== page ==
Silicon Valley behemoths raise monopoly concerns
Tech titans’ dominance is an inescapable subject in Silicon Valley, and it seems no one is immune from fears of being run over
New York: In the last week or two, I’ve read several thought-provoking pieces about giant technology companies that have grown into monopolies and perhaps should be broken up like the old AT&T.
Cries of monopoly are not a new phenomenon for tech. Just ask Google. But this latest round of hand-wringing feels different.
For one, it’s not just coming from the usual anti-corporate worrywarts; people from deep in the Silicon Valley hive mind are among those concerned about whether a handful of businesses have become too big for the industry’s own good. And two, it’s not a single tech titan that people fear has grown dangerously powerful, but at least three—Google, Facebook and Amazon—at once.
Tech titans’ dominance is an inescapable subject in Silicon Valley, and it seems no one is immune from fears of being run over. “As a smaller company relative to the tech giants ... it’s not negotiable that we have to move really, really quickly ... Otherwise you get eliminated,” Pinterest’s CEO said on a recent episode of Bloomberg’s Decrypted podcast.
And Pinterest is not a tiny start-up but a company valued at $11 billion. The power of technology giants is even too much for a merely big company.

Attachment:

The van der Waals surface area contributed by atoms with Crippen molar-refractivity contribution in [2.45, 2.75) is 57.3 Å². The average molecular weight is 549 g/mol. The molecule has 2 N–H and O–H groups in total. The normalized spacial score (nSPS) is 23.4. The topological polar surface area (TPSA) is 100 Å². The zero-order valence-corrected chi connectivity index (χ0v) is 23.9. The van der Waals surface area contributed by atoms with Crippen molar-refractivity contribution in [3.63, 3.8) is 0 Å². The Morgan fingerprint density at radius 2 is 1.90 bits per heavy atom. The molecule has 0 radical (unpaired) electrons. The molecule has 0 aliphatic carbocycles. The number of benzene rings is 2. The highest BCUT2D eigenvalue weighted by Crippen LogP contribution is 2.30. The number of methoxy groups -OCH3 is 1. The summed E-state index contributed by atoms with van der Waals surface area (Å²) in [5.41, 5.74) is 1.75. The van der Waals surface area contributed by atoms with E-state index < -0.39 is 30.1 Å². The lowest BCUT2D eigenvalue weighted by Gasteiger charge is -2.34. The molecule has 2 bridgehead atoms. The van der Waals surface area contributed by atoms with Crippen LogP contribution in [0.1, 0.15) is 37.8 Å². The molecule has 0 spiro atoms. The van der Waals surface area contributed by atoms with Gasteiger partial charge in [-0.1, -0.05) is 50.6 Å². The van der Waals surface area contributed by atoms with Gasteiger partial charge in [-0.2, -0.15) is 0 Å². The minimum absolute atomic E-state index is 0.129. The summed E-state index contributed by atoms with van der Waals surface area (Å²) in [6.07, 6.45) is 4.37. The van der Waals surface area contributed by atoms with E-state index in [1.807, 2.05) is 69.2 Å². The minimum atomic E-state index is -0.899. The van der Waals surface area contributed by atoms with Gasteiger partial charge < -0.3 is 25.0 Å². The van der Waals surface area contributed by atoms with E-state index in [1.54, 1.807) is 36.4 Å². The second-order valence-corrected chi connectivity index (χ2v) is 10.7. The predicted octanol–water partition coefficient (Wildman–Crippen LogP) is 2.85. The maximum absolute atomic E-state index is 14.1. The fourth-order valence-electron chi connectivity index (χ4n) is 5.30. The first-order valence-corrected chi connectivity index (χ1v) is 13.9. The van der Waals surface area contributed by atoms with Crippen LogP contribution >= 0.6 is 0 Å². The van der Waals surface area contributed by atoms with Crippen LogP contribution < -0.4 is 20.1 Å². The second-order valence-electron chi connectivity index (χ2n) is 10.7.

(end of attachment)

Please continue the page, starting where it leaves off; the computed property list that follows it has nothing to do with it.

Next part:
A favourite concept in tech circles is Ben Thompson’s Aggregation Theory, which lays out why the big in technology tend to get even bigger, although in ways different from a nasty monopolist that uses its power to force up prices. People don’t pay Google parent company Alphabet Inc. and Facebook Inc. for anything, so there is no price gouging. Product prices at Amazon might go down, not up, and shopping there is convenient. People like using Google, Facebook and Amazon.com Inc.
The tech giants have monopolies by popular choice.
That doesn’t mean their dominance can’t take its toll. If you have a product and it is not for sale on Amazon—or if it’s not available for free shipping to Prime customers—it might as well not exist.
If you record a video and the algorithms at Google and Facebook don’t give it prominence, it is invisible. Facebook is harnessing its nearly 2 billion users and army of developers to try to murder Snapchat.
One of the most interesting pieces about technology I have read this year was from an unlikely source: the Yale Law Journal. The article in January argues that US legal doctrine became too narrowly focused on higher consumer prices as evidence of monopoly power and therefore is ill-equipped to deal with today’s technology superpowers. (The piece was about Amazon, but elements of it were applicable broadly to the internet economy. It’s worth reading alone for the reference to a Supreme Court case about pie.)
The idea is that these network effects—the growing usefulness of an online service as it gains more users, consumer data and suppliers—can be just as damaging as jacking up supermarket prices.
It’s hard to imagine our lawmakers trying a Glass-Steagall Act to separate Amazon’s retail business from its marketplace operation, as the Yale article suggests. But it is clear the fears about tech’s Too Powerful to Fail are only getting worse.